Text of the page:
Beltone Financial, an investment bank operating in the Middle East and one of the region’s leading financial services firms, has announced that its covered banks showed an aggregate 12% year-over-year (y-o-y) recovery in the bottom line during the first half (1H) of 2021.
This recovery comes mainly on the back of a 7% y-o-y growth in operating income along with a 21% y-o-y contraction in impairment of credit losses, bringing COR 53bps lower to 1.38%. Meanwhile, tax margin stabilized at around 32%, mainly on growing non-sovereign income contribution to operating income. Core banking income showed a slight 2% y-o-y growth on volume-driven net interest income (NII) growth, offsetting weaker commission income and net interest margin (NIM) contraction.
Financial position expansion (+8.4% y-t-d) came in line with market growth (+8% y-t-d) during the first five months (5M) of 2021, mainly on recovering deposits growth, with the suspension of high yielding certificates of deposit (CDs) offered by main state-owned banks being a key driver.
COMI and CIEB best positioned to capture market recovery story
Islamic banks rallied an average 32% y-t-d compared to 11% for Beltone’s banking coverage with Crédit Agricole Egypt (CIEB) marking the roughest decline of 7.6% y-t-d. Although valuations remain attractive, even post their rally, Beltone would like to shift focus to banks with ample capital adequacy and stronger profitability profiles as they should mark the strongest recovery with expected generous cash dividend payouts in 2022e.
Beltone flagged the Commercial International Bank (COMI) as the least negatively impacted, with the decent provision formation that took place during 2020 to soften COR shocks on EPS. The bank is currently trading at a 1H21 P/B multiple of 1.5x compared to an ROAE of 20%.
Meanwhile, Beltone remained positive on CIEB’s recovery pace during the rest of 2021e, noting that the stock’s current price level should entice appetite if higher institutional participation takes place.
Beltone flagged Al Baraka Bank Egypt (SAUD) and Housing and Development Bank (HDBK) as value plays, trading at P/B multiples of only 0.57x and 0.71x, respectively, compared to above average solid profitability metrics marking 1H21 ROAE of 23% and 26% respectively. The current price levels do not reflect either the sector’s growth projections, the recovery in economic activities, or each bank’s fundamentals.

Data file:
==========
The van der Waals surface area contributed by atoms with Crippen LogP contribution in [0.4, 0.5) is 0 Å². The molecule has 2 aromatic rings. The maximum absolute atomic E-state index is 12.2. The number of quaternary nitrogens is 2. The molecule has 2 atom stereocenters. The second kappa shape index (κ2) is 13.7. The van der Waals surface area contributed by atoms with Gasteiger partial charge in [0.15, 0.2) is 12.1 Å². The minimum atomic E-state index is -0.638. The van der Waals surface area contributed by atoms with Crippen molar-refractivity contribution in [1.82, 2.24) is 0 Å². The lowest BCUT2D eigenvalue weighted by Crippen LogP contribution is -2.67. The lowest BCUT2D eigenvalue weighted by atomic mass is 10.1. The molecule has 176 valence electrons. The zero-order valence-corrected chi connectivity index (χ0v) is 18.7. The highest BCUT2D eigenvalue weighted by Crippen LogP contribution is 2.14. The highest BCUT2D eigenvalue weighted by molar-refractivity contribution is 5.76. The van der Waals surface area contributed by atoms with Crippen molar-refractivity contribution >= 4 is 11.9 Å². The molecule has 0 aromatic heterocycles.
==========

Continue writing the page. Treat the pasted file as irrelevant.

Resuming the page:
Closer look at banks’ performance
Beltone’s covered banks’ aggregate NII came in nearly flat during 1H21, mainly on a heavy 63bps contraction in NIMs to 5.3% due to weaker interest income on loans offsetting the surge in financial position. The company expected softening COF pressure, partially due the suspension of the high yielding CDs offered by the main state-owned banks, as the deposit pricing gap among banks narrows.
Meanwhile, Beltone expected a re-pricing of the matured deposits to be in favour of each bank’s COF profile. Compared to covered banks, COMI suffered the roughest decline in NIMs by 138bps mainly on maturing high yield sovereign securities in 1Q21, smashing the bank’s volume growth while bringing its NII down 6% y-o-y. Despite the recent plunge in NII, Beltone did not expect further pressure on the bank’s NII growth mainly due to stable NIMs q-o-q along with continuing healthy growth in financial position. The company also remained positive on FAIT, SAUD, and HDBK’s NII growth backed by lower lending utilization along with sound deposits growth.
Lending recovery backs growth in commission income
Beltone noticed a healthy recovery in commission income during 1H21 (+10% y-o-y), which it presumed to be mainly attributable to recovering lending and trade finance activities. Beltone remains positive on the expected calm recovery in international trade activities along with the continuing credit growth with more active participation from covered banks to strengthen banks’ non-interest income throughout the rest of 2021e.